The 7 Most Expensive Paintings Ever Sold
- 31st Aug 2020
1. Salvator Mundi – Leonardo da Vinci ($ 450 Million)
The painting was rediscovered, restored, and included in exhibition at National gallery. There have been a lot of disputes regarding the maker of the painting, but most people believe it's by Leonardo Da Vinci while, some think that he only contributed certain elements.
The painting depicts Jesus in Renaissance dress, holding a transparent crystal ball in his left hand, while he makes a cross with his right hand. There are a lot of different meanings that his followers and students have derived out of it.
It is the only painting to remain in his private collection. In an auction on 15th November 2017, Christie's in New York sold the painting to Prince Badr bin Abdullah for 450.3 Million Dollars. The current location of the painting is reported as unknown.
2. When are you getting married? – Paul Gauguin (approx. 300 million)
This is an oil painting from 1892 by the French artist Paul Gauguin.
It is on loan to the Kunstmuseum in Basel, Switzerland for nearly a half-century. It was sold privately by the family of Rudolf Staechelin to Sheikha Al-Mayassa bint Hamad Al-Thani, in February 2015 for close to US$300 million. The painting was on exhibition at the Fondation Beyeler, Riehen, until 28 June 2015. Richard Field suggests the white tiara flower behind her left ear indicates she is seeking a husband. Behind her is the second figure in a high-necked Western-style dress who sits erectly. The frontwoman stretches herself, her facial features stylized and simplified. The rear female figure is flush with the yellow-blue area. Her face is painted with individual features and represents the center of the image.
The pink color of her dress is distinct from the other colors. At the bottom right is the inscription
"NAFEA Faa ipoipo" (When will you marry).
3. INTERCHANGE (approx. 300 million)
Willem de Kooning, Dutch- American abstract painter, had painted this oil canvas as one of his first abstract landscapes. Willem De Kooning sought a way to create pure, primitive art.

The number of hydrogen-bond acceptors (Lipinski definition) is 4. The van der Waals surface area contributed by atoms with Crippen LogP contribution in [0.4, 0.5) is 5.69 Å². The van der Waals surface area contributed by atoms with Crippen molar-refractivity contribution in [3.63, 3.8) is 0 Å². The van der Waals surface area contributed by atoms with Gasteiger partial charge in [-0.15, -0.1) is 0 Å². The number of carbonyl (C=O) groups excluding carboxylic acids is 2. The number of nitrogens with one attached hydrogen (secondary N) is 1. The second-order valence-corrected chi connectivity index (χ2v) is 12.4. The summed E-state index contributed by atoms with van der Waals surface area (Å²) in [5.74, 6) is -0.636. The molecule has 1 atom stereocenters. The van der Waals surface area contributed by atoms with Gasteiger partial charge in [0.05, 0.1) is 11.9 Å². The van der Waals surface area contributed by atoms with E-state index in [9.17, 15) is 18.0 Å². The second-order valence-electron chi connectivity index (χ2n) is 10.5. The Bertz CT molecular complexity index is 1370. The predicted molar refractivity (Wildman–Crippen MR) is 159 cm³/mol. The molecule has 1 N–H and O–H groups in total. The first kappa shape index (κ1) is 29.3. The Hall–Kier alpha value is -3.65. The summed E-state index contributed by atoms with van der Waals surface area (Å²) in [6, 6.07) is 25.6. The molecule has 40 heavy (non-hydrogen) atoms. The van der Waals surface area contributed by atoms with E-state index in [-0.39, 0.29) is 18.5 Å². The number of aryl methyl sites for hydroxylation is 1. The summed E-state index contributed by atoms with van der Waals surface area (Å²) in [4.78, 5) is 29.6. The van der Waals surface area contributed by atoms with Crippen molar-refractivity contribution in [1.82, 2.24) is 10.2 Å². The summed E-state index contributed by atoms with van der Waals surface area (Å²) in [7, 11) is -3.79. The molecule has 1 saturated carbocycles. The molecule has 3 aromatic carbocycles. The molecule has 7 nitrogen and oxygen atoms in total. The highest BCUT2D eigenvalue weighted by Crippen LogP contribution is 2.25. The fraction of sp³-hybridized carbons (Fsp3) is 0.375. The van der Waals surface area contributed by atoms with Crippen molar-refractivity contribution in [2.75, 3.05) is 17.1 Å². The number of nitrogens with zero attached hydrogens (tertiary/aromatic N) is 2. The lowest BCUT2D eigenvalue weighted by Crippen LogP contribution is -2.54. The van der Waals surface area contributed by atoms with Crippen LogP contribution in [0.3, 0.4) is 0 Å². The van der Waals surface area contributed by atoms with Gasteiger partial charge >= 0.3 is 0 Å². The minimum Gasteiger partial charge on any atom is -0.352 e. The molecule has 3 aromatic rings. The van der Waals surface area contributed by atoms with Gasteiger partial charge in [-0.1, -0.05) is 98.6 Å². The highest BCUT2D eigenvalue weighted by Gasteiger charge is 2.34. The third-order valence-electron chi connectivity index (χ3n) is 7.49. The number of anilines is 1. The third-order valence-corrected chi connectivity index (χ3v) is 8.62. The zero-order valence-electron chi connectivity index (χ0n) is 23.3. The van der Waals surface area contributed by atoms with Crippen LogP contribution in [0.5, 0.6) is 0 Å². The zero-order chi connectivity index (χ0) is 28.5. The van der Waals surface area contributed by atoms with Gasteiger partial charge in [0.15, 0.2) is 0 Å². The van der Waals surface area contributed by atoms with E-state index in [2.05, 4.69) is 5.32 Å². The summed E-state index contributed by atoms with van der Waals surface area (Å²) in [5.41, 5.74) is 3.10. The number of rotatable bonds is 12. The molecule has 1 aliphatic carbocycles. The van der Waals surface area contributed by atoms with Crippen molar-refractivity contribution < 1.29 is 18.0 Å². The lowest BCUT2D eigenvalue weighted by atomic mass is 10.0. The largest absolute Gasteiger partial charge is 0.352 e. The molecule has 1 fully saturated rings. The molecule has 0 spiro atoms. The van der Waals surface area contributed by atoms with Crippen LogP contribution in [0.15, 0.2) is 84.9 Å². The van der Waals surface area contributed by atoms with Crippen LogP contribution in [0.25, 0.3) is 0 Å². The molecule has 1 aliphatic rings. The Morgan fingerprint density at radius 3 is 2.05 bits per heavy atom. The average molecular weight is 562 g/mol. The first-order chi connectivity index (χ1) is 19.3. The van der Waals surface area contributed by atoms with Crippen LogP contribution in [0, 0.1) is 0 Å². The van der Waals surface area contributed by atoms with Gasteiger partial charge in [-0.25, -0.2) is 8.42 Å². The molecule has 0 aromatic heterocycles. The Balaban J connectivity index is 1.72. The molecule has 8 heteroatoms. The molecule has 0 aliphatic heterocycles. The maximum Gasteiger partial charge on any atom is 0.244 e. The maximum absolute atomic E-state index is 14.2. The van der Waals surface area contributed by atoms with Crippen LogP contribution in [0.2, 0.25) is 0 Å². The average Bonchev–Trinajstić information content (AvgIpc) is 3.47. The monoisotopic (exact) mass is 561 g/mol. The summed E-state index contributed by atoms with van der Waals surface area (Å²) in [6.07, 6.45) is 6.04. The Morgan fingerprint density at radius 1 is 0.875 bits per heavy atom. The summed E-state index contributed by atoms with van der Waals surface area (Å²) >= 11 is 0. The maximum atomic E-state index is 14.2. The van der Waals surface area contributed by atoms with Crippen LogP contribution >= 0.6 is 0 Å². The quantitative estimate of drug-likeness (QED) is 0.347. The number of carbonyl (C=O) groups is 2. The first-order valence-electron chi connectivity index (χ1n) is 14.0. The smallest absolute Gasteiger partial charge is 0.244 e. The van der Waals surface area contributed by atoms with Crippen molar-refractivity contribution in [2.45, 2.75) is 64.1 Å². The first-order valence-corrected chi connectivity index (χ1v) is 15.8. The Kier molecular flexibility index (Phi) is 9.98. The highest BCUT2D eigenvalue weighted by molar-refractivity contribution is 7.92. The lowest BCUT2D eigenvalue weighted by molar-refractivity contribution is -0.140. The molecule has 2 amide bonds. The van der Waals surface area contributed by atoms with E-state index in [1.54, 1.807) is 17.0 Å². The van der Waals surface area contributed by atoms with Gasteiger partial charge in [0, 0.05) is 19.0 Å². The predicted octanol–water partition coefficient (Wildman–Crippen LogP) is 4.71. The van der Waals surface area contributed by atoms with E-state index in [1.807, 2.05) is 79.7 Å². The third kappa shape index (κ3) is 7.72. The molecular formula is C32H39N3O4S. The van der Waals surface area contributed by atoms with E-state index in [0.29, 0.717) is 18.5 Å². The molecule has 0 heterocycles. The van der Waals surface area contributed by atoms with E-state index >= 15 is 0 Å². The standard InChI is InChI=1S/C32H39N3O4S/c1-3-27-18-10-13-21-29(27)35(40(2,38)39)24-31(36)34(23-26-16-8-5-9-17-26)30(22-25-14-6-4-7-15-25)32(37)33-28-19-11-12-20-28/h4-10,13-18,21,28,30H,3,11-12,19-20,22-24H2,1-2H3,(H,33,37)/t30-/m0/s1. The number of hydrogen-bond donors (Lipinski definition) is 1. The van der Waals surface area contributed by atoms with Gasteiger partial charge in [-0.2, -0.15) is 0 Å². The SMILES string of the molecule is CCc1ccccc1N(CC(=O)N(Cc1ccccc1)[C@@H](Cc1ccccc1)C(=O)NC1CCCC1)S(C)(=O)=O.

It measures 200.7 cm x 175.3 cm. It is said to be completed in 1955. The Interchange was sold for $20.68 million, and it was then known as the most expensive painting by a living artist. In September 2015, Geffen sold ‘Interchange’ for $300 million to hedge fund billionaire Ken Griffin.
It is currently on loan at the Art Institute of Chicago.
4. The Card Players– Paul Cézanne ($ 274 million)
Paul Cézanne painted a series of 5 paintings showing farm clerks playing cards. This is the only painting that is held by private individuals. The other 4 of the same series are in museums. The Card Players was sold in 2011 to the Royal Family of Qatar for a price estimated at $250 million.
Each painting depicts peasants immersed in their pipes and playing cards. The subjects, all male, are displayed as studious within their card playing, eyes cast downward, intent on the game at hand.
5. Number 17A – Jackson Pollock ($202 million)
In a private sale in 2016, a keen art collector, Ken Griffin bought this piece of art for an estimate of $200 million. This piece of abstract art is the creation of Jackson Pollock. It was done with oil paint on a fibre-board canvas in 1948. It lacks any sort of creative title and is one of the best examples of the radical and exceptionally unique art form of drip painting.
6. No. 6 (Violet, green and red) – Mark Rothko ($ 186 million)
This emblematic painting, painted by the American Mark Rothko in 1951, was purchased by the Russian businessman Dmitry Rybolovlev in 2014. Following this sale, the Bouvier affair broke out, opposing Dmitry Rybolovlev to the art dealer Yves Bouvier who was accused by the billionaire of overvaluing the paintings he had sold to him.
7. The women of Algiers – Pablo Picasso ($ 179 million)
The Picasso oil painting is a vivid, depiction of nude courtesans and is part of a series of 15 works created by the Spanish artist in 1954-55 with the letters A to O assigned. This series of paintings were made as homage to the painters he admired. This, O version, painting is so special because of its acquisition at Christie’s New York in 2015 which made it the most expensive painting in history sold in an auction.